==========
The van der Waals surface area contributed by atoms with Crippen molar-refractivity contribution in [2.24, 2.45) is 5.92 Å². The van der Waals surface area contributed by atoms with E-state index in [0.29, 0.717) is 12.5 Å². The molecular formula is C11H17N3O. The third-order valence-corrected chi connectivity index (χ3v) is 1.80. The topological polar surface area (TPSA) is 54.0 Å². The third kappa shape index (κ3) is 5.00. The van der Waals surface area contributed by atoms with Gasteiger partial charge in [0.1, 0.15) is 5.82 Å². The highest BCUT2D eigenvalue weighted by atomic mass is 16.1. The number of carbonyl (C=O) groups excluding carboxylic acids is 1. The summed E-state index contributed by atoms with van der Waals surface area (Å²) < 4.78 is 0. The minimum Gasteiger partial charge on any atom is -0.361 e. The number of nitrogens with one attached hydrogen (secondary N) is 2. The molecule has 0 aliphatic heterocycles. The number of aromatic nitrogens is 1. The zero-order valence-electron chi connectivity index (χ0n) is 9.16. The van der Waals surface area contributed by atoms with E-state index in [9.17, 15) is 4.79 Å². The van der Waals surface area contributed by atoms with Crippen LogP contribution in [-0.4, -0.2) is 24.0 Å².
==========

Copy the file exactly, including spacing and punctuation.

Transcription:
The van der Waals surface area contributed by atoms with Crippen molar-refractivity contribution in [2.24, 2.45) is 5.92 Å². The van der Waals surface area contributed by atoms with E-state index in [0.29, 0.717) is 12.5 Å². The molecular formula is C11H17N3O. The third-order valence-corrected chi connectivity index (χ3v) is 1.80. The topological polar surface area (TPSA) is 54.0 Å². The third kappa shape index (κ3) is 5.00. The van der Waals surface area contributed by atoms with Gasteiger partial charge in [0.1, 0.15) is 5.82 Å². The highest BCUT2D eigenvalue weighted by atomic mass is 16.1. The number of carbonyl (C=O) groups excluding carboxylic acids is 1. The summed E-state index contributed by atoms with van der Waals surface area (Å²) < 4.78 is 0. The minimum Gasteiger partial charge on any atom is -0.361 e. The number of nitrogens with one attached hydrogen (secondary N) is 2. The molecule has 0 aliphatic heterocycles. The number of aromatic nitrogens is 1. The zero-order valence-electron chi connectivity index (χ0n) is 9.16. The van der Waals surface area contributed by atoms with E-state index in [9.17, 15) is 4.79 Å². The van der Waals surface area contributed by atoms with Crippen LogP contribution in [-0.4, -0.2) is 24.0 Å².